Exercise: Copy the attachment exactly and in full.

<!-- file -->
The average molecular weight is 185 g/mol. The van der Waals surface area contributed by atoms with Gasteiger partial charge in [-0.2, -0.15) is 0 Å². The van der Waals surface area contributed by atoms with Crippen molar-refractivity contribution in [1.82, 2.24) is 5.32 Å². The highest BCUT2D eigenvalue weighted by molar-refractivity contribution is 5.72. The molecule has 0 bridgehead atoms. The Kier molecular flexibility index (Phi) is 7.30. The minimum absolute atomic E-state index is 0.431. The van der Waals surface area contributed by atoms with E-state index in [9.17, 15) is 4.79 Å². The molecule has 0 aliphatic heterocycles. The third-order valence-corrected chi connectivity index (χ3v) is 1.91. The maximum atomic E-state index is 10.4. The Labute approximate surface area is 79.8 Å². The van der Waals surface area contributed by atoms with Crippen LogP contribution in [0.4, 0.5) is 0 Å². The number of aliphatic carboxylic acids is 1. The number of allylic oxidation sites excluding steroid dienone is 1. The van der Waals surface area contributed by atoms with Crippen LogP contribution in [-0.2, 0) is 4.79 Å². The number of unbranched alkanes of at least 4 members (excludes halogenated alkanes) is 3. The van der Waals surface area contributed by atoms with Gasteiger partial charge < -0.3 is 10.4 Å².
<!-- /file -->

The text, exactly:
The average molecular weight is 185 g/mol. The van der Waals surface area contributed by atoms with Gasteiger partial charge in [-0.2, -0.15) is 0 Å². The van der Waals surface area contributed by atoms with Crippen molar-refractivity contribution in [1.82, 2.24) is 5.32 Å². The highest BCUT2D eigenvalue weighted by molar-refractivity contribution is 5.72. The molecule has 0 bridgehead atoms. The Kier molecular flexibility index (Phi) is 7.30. The minimum absolute atomic E-state index is 0.431. The van der Waals surface area contributed by atoms with E-state index in [9.17, 15) is 4.79 Å². The molecule has 0 aliphatic heterocycles. The third-order valence-corrected chi connectivity index (χ3v) is 1.91. The maximum atomic E-state index is 10.4. The Labute approximate surface area is 79.8 Å². The van der Waals surface area contributed by atoms with Crippen LogP contribution in [0.4, 0.5) is 0 Å². The number of aliphatic carboxylic acids is 1. The number of allylic oxidation sites excluding steroid dienone is 1. The van der Waals surface area contributed by atoms with Crippen LogP contribution in [-0.2, 0) is 4.79 Å². The number of unbranched alkanes of at least 4 members (excludes halogenated alkanes) is 3. The van der Waals surface area contributed by atoms with Gasteiger partial charge < -0.3 is 10.4 Å².